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How to get Goldilocks financial advice

by | Sep 11, 2014 | SELF-PUBLISHED

Not too much, not too little, but just right

When it comes to financial advice, many people suffer from Gordon Ramsay syndrome.

That’s my term for those who have far too many financial cooks in the kitchen, and who end up listening to the one who shouts the loudest. That’s no way to plan your finances, manage your money, or build a winning investment portfolio.

Too much advice…

You may have seen one of those reality cooking shows where teams of multiple chefs compete for some lame prize or other, complete with much shouting and clattering of pans. TV chef Gordon Ramsay has made a career of this sort of thing, entering the fray cursing and shouting until everyone does what he says. For some, that’s entertainment. But if that reminds you of how your personal finances are run, it could be disastrous.

You might, for example, have one or even two or three insurance agents. Perhaps you’ve purchased a mutual fund through your bank or a fund dealer. You might have bought some shares through a full-service stock broker, and you may also have an online discount brokerage account that you set up for an RRSP or TFSA but that you never quite got around to managing. And all of these people and organizations regularly call you or send you mail or email with scads of information that you promptly pitch in the blue box. For all the advice your seem to be getting, your actually none the wiser.

The biggest thing wrong with multiple advisors is that no one person sees the big picture. In one way or another, all the pieces of your personal financial world are inextricably linked. Pulling a string here could have severe unintended financial consequences over there – unless you have a good idea of the big picture. As I said at the outset, most of us are just too busy to attend to the many interlocked complexities of a good financial plan.

Too little advice…

All manner of investment advice, recommendations, suggestions, and pitches flood the business, financial, and social media channels without letup. This never-ending tide of instant information is a great boon for investors. Yet most of this advice is useless without your personal context.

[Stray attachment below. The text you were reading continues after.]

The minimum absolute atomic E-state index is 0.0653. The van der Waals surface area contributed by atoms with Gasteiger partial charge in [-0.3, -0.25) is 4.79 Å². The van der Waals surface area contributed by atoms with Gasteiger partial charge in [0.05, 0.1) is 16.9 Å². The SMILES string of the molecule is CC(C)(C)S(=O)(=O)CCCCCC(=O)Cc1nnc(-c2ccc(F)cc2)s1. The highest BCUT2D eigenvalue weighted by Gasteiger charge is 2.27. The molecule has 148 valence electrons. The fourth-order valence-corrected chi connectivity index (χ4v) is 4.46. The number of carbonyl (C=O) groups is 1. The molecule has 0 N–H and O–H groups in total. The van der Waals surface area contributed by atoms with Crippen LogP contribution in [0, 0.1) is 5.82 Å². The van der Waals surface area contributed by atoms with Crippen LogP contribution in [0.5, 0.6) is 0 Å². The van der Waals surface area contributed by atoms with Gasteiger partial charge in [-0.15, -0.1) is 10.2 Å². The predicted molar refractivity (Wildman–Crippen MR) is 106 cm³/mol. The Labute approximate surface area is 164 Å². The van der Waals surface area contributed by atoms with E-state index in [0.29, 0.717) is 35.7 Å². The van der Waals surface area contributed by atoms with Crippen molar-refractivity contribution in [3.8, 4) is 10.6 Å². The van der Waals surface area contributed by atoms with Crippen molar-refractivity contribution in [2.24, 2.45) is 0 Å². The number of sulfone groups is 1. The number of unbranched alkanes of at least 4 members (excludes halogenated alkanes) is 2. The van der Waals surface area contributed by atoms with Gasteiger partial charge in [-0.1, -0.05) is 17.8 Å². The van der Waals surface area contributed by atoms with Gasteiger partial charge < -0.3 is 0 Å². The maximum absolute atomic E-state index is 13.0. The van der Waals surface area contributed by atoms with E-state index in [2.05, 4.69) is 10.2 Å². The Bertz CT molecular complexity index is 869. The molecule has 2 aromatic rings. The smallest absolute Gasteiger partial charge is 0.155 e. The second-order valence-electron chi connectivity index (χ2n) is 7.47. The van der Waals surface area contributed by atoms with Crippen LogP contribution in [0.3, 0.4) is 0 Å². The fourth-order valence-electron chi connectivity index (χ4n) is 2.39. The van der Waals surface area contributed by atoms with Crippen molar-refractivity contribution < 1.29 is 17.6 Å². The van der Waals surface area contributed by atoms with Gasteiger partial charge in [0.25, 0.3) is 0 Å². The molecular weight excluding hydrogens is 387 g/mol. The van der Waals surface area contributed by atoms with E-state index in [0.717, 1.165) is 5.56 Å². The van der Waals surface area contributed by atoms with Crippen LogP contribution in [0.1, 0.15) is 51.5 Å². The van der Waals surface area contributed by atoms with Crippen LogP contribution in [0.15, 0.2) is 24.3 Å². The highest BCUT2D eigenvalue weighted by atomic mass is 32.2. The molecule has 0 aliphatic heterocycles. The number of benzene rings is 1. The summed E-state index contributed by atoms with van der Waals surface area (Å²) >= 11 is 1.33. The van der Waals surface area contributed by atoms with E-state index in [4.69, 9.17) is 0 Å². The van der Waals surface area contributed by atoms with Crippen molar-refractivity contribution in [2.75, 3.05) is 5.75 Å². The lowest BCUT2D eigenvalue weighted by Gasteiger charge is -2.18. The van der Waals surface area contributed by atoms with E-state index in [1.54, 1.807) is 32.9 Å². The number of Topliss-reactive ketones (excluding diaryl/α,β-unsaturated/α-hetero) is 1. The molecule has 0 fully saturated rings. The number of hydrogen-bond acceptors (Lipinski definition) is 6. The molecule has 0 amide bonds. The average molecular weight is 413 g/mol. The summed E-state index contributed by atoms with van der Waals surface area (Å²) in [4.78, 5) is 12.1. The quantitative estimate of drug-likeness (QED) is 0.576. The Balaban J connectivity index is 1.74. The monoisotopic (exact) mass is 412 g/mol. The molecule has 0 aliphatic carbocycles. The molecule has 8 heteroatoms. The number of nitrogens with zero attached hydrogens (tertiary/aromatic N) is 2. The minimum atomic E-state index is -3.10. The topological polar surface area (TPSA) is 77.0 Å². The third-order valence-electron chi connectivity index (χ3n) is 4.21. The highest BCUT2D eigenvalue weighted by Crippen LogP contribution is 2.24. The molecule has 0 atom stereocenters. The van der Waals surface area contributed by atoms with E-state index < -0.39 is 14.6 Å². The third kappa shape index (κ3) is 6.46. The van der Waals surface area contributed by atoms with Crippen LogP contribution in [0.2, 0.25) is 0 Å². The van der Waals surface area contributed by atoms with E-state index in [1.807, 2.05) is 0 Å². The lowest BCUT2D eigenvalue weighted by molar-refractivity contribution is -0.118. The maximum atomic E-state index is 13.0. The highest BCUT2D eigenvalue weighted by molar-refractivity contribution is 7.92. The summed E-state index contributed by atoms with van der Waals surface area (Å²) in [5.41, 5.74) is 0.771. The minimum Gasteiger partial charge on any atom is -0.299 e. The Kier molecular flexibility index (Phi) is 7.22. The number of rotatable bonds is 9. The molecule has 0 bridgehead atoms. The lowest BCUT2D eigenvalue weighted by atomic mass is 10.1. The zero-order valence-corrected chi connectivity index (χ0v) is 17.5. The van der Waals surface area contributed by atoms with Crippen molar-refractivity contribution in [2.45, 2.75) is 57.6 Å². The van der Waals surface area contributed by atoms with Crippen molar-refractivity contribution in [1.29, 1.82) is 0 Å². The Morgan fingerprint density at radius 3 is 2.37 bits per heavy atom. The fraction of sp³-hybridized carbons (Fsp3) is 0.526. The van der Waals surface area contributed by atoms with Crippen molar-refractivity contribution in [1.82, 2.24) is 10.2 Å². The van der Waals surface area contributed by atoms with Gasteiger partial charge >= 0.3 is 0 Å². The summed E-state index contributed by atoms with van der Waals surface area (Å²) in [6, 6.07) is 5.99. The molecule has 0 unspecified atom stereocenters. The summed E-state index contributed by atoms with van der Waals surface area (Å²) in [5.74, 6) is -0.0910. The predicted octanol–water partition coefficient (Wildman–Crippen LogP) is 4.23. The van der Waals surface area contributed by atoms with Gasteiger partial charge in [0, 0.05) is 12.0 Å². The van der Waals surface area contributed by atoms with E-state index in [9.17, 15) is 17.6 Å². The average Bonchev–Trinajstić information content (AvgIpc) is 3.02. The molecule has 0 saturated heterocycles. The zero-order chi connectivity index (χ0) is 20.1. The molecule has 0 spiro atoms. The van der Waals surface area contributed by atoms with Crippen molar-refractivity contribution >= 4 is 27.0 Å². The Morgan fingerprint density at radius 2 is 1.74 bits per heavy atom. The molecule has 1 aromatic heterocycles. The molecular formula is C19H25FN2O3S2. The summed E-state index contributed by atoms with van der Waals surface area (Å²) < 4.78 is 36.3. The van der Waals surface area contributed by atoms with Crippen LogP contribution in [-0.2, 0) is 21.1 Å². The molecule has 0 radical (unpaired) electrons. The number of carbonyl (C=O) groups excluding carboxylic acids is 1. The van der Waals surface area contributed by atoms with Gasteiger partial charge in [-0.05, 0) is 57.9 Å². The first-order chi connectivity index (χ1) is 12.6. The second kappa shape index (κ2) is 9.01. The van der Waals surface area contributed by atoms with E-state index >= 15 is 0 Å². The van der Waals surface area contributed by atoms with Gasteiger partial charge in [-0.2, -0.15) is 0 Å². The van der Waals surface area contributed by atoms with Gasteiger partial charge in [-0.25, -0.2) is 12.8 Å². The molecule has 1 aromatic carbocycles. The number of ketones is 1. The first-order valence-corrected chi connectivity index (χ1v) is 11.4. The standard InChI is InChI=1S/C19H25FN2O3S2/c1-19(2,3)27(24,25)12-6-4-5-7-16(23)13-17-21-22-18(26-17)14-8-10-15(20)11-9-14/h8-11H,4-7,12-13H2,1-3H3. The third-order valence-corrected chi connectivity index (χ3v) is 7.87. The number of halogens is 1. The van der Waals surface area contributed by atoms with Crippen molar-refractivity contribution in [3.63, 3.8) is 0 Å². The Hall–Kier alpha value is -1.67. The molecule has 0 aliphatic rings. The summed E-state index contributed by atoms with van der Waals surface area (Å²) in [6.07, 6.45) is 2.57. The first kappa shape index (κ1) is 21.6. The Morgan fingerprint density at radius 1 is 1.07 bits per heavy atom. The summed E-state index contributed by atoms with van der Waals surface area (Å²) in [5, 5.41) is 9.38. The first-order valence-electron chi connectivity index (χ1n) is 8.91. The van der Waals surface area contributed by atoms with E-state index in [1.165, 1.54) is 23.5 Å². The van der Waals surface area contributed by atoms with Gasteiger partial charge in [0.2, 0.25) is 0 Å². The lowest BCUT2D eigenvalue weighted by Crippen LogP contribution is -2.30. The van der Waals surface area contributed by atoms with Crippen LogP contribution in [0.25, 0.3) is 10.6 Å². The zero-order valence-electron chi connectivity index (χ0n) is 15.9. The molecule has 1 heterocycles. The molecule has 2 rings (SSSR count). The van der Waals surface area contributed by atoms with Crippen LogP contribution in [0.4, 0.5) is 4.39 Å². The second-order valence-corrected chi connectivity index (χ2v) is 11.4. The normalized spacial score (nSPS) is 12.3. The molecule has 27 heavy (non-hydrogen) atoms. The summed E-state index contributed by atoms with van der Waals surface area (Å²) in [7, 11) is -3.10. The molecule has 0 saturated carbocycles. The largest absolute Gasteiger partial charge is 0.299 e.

On the other hand, subscription-based publicly available investment newsletters, advisories, and instant updates can be very useful sources of investment ideas and knowledgeable commentary and analysis. There are lots of good ones out there, but you’ll have to do some research to separate the great from the garbage. And again, keep in mind that the advice you get will be non-personal – it won’t necessarily apply to you or fit into your plan or portfolio. And sometimes, it can blow up in your face.

Just right…

Here’s where a qualified financial planner can help. Not only can they run your financial kitchen like a head chef, they’ll plan the menu, and tell the sous chefs what to do. Here’s what you should expect from your top financial planner:

  • Investment strategy. Build capital with a carefully structured investment program that includes portfolio analysis and design, investment strategy, regular reporting, monitoring and updating.
  • Retirement. Develop a long-term savings strategy built on sound portfolio-planning principles.
  • Tax-cutting. Look at your entire family financial picture as a unit, and work to minimize your overall family tax bill.
  • Debt management and personal cost-cutting. Reduce interest expense.
  • Insurance review. Ensure you have the right kind of insurance – at the right price.
  • Estate-planning. Maximize the value of your estate and ensure your wishes are met with referrals to qualified legal advice for proper powers of attorney, wills, and trusts.

How to find Goldilocks

Financial planners and money managers are compensated on a fee-for-service basis or on the basis of a percentage of assets under management. In addition to determining whether the planner/manager is tied to a specific product line (e.g., a mutual fund or insurance company), nail down specifics on how and how much you’ll be paying for their service. Watch for extras like transaction fees or administrative costs or performance bonuses that may not be part of the base fee. Get it in writing. And deal with reputable firms.

© 2014 by Robyn K. Thompson. All rights reserved. Reproduction without permission is prohibited.

© 2021 by Robyn K. Thompson. All rights reserved. Reproduction without permission is prohibited. This article is for information only and is not intended as personal investment or financial advice.

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